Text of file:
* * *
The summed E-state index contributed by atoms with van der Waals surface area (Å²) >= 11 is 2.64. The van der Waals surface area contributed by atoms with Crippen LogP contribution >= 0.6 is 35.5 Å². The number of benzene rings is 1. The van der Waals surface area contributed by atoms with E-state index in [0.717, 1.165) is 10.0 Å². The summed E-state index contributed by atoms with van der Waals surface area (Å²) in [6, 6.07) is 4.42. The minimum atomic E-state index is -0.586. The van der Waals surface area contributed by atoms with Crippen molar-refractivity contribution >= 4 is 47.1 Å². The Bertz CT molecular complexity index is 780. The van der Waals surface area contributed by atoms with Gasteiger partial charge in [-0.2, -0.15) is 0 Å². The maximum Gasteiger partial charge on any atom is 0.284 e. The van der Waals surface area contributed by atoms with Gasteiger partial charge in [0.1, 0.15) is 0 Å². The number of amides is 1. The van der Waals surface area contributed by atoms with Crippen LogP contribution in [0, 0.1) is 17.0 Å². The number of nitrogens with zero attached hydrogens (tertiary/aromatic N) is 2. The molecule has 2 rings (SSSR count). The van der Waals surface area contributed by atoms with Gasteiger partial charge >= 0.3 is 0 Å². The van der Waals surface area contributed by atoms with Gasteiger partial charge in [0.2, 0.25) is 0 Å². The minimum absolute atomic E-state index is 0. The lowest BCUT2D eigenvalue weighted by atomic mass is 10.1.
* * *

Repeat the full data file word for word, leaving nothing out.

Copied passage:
The summed E-state index contributed by atoms with van der Waals surface area (Å²) >= 11 is 2.64. The van der Waals surface area contributed by atoms with Crippen LogP contribution >= 0.6 is 35.5 Å². The number of benzene rings is 1. The van der Waals surface area contributed by atoms with E-state index in [0.717, 1.165) is 10.0 Å². The summed E-state index contributed by atoms with van der Waals surface area (Å²) in [6, 6.07) is 4.42. The minimum atomic E-state index is -0.586. The van der Waals surface area contributed by atoms with Crippen molar-refractivity contribution >= 4 is 47.1 Å². The Bertz CT molecular complexity index is 780. The van der Waals surface area contributed by atoms with Gasteiger partial charge in [-0.2, -0.15) is 0 Å². The maximum Gasteiger partial charge on any atom is 0.284 e. The van der Waals surface area contributed by atoms with Gasteiger partial charge in [0.1, 0.15) is 0 Å². The number of amides is 1. The van der Waals surface area contributed by atoms with Crippen LogP contribution in [0, 0.1) is 17.0 Å². The number of nitrogens with zero attached hydrogens (tertiary/aromatic N) is 2. The molecule has 2 rings (SSSR count). The van der Waals surface area contributed by atoms with Gasteiger partial charge >= 0.3 is 0 Å². The van der Waals surface area contributed by atoms with Gasteiger partial charge in [0.2, 0.25) is 0 Å². The minimum absolute atomic E-state index is 0. The lowest BCUT2D eigenvalue weighted by atomic mass is 10.1.